Two forensic investigators, one crisscrossing Africa and another in a university laboratory in Italy, are on a quest against the odds to keep Italy’s promise to find those names. They are tracing the identities of the migrants killed when an overloaded fishing boat went down off the coast of Libya on April 18, 2015, in the Mediterranean’s deadliest shipwreck in living memory.

Florida Circuit Court Rules DNA Evidence Produced by STRmix Analysis Is Admissible in First-Degree Murder Case

A Florida Circuit Court has ruled that evidence produced through the use of STRmix™ – the sophisticated forensic software used to resolve mixed DNA profiles previously thought to be too complex to interpret – is admissible in Florida v. Reshaunte Jermaines Anglin (Case No. 2017-CF-7816-XX, Section F9), a 2016 case in which the defendant is charged with first-degree murder, robbery with a firearm, and evidence tampering.

Indiana mother reunited with son she gave up for adoption more than 60 years ago

BLOOMFIELD — A southern Indiana man who was adopted as a newborn and spent decades looking for his birth mother is getting the best Christmas present of his life.
RTV6 first spoke to Nick Schneider back in June, just before a new Indiana law took effect opening more than 50 years of adoption records.

Ancient DNA can help bring aboriginal Australian ancestors home

The bones of thousands upon thousands of indigenous people sit in museums across the world. Their descendants want them back, but they must often fight for years to convince scientists the remains belong to their ancestors. And in some cases, information about where the ancestors are from has been lost. Now, a new study from Australia shows ancient DNA can reliably link aboriginal ancestors to their living descendants, opening up the possibility of using genetics to proactively return ancient remains to their communities.

Kerala now has an ID card and DNA database for all its captive elephants

In November, the Supreme Court had directed 17 states to conduct a census of elephants in captivity by December 2018. This was in response to public interest litigation (PIL) to implement the provisions of the Wildlife (Protection) Act 1960, which was meant to protect elephants in captivity. The Kerala government, in a project conducted along with the Rajiv Gandhi Centre for Biotechnology (RGCB), has gone one step further.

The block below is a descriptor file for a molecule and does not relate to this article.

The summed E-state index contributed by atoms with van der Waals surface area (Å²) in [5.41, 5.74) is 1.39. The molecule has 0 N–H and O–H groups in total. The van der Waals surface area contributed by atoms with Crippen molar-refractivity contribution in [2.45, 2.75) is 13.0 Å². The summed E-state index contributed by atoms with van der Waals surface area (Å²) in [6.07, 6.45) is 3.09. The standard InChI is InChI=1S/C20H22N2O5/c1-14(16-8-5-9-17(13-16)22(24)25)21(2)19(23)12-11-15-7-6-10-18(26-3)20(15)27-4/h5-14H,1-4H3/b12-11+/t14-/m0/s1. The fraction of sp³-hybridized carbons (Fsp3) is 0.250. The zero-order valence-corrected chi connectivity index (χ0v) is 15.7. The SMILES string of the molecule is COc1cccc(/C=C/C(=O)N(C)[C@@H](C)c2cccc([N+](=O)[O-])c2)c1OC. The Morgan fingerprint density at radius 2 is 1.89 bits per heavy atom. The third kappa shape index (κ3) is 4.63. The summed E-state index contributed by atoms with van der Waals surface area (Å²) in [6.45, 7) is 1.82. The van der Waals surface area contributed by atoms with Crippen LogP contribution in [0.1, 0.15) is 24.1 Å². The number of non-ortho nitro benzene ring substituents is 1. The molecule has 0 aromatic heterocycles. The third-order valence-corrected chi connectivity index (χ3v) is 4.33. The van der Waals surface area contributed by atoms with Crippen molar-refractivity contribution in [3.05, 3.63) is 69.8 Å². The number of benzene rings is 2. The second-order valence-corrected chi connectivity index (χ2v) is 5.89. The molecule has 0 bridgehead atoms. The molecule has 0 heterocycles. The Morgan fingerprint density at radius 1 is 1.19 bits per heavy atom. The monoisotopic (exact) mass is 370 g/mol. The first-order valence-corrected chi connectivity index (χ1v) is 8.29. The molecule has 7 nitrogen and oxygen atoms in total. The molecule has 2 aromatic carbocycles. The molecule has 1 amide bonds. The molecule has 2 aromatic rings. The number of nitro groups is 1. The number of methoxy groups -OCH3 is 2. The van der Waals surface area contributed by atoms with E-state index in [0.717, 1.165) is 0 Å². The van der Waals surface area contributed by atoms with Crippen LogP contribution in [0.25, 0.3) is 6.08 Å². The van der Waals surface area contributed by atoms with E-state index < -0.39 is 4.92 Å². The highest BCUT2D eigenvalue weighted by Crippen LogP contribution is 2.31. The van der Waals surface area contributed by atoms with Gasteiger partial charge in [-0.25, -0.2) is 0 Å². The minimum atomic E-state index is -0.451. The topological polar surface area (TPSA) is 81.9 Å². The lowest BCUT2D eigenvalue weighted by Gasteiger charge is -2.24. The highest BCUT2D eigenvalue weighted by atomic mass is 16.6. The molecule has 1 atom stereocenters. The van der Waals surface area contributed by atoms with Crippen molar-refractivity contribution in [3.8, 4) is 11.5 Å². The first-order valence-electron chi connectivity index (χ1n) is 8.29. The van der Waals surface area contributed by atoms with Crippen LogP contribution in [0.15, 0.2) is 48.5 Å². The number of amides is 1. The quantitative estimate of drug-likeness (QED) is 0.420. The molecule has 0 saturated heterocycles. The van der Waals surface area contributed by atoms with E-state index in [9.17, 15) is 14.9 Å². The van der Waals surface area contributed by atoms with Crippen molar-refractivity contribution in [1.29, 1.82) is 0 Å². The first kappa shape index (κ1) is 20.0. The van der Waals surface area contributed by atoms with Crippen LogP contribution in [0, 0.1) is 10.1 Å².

The government not only conducted a census of the then-521 elephants in captivity but also conducted a DNA fingerprinting and created a DNA bank and Unique Identification Cards for all captive elephants in the states. On Tuesday, the RGCB handed over the DNA bank, a preliminary version of the ID cards as well as a report to Forest Department’s Chief Wildlife Warden PC Kesavan.

Murrieta Genomics and Encrypgen Enable People to Own and Control Their DNA Information

“In many cases, people who get their genome sequenced have no control over how their data is used,” stated Deepankar Roy, PhD, co-founder and science officer for Murrieta Genomics. “The companies doing the sequencing anonymize the data and then sell it to researchers repeatedly. We encourage the sharing of important research data – but on the individual’s terms.”

Dramatic advances in forensics expose the need for genetic data legislation

Many people first became familiar with DNA testing through its use in the OJ Simpson murder trial in 1994. Now, 24 years later, there have been two dramatic advances in the capability of forensic genetics that mark the start of a new era.
The first is the amount of information we can predict about a person from DNA found at a crime scene, and the second is the way police can use open genealogy databases to identify people.